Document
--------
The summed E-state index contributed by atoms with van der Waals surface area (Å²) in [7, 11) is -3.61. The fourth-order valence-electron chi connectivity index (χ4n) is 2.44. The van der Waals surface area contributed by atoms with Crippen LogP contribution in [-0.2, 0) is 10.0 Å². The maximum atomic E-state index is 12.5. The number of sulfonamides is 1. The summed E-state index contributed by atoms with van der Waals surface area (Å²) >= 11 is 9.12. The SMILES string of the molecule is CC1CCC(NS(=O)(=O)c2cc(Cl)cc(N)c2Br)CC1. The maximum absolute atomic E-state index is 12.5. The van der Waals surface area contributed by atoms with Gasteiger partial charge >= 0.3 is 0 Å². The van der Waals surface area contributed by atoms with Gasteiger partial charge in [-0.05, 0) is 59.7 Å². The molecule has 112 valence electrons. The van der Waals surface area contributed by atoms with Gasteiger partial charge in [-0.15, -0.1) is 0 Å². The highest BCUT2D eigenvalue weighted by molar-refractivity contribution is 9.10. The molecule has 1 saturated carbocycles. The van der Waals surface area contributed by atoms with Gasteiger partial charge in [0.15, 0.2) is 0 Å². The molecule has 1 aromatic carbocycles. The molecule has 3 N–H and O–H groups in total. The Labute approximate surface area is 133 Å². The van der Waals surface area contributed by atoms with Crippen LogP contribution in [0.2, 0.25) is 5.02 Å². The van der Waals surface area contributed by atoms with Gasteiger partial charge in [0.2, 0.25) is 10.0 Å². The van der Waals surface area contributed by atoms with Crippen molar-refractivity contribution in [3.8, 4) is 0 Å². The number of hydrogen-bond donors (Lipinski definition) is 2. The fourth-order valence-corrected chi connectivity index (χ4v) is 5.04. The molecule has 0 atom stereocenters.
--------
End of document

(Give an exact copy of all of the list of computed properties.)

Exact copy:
The summed E-state index contributed by atoms with van der Waals surface area (Å²) in [7, 11) is -3.61. The fourth-order valence-electron chi connectivity index (χ4n) is 2.44. The van der Waals surface area contributed by atoms with Crippen LogP contribution in [-0.2, 0) is 10.0 Å². The maximum atomic E-state index is 12.5. The number of sulfonamides is 1. The summed E-state index contributed by atoms with van der Waals surface area (Å²) >= 11 is 9.12. The SMILES string of the molecule is CC1CCC(NS(=O)(=O)c2cc(Cl)cc(N)c2Br)CC1. The maximum absolute atomic E-state index is 12.5. The van der Waals surface area contributed by atoms with Gasteiger partial charge >= 0.3 is 0 Å². The van der Waals surface area contributed by atoms with Gasteiger partial charge in [-0.05, 0) is 59.7 Å². The molecule has 112 valence electrons. The van der Waals surface area contributed by atoms with Gasteiger partial charge in [-0.15, -0.1) is 0 Å². The highest BCUT2D eigenvalue weighted by molar-refractivity contribution is 9.10. The molecule has 1 saturated carbocycles. The van der Waals surface area contributed by atoms with Gasteiger partial charge in [0.15, 0.2) is 0 Å². The molecule has 1 aromatic carbocycles. The molecule has 3 N–H and O–H groups in total. The Labute approximate surface area is 133 Å². The van der Waals surface area contributed by atoms with Crippen LogP contribution in [0.2, 0.25) is 5.02 Å². The van der Waals surface area contributed by atoms with Gasteiger partial charge in [0.2, 0.25) is 10.0 Å². The van der Waals surface area contributed by atoms with Crippen molar-refractivity contribution in [3.8, 4) is 0 Å². The number of hydrogen-bond donors (Lipinski definition) is 2. The fourth-order valence-corrected chi connectivity index (χ4v) is 5.04. The molecule has 0 atom stereocenters.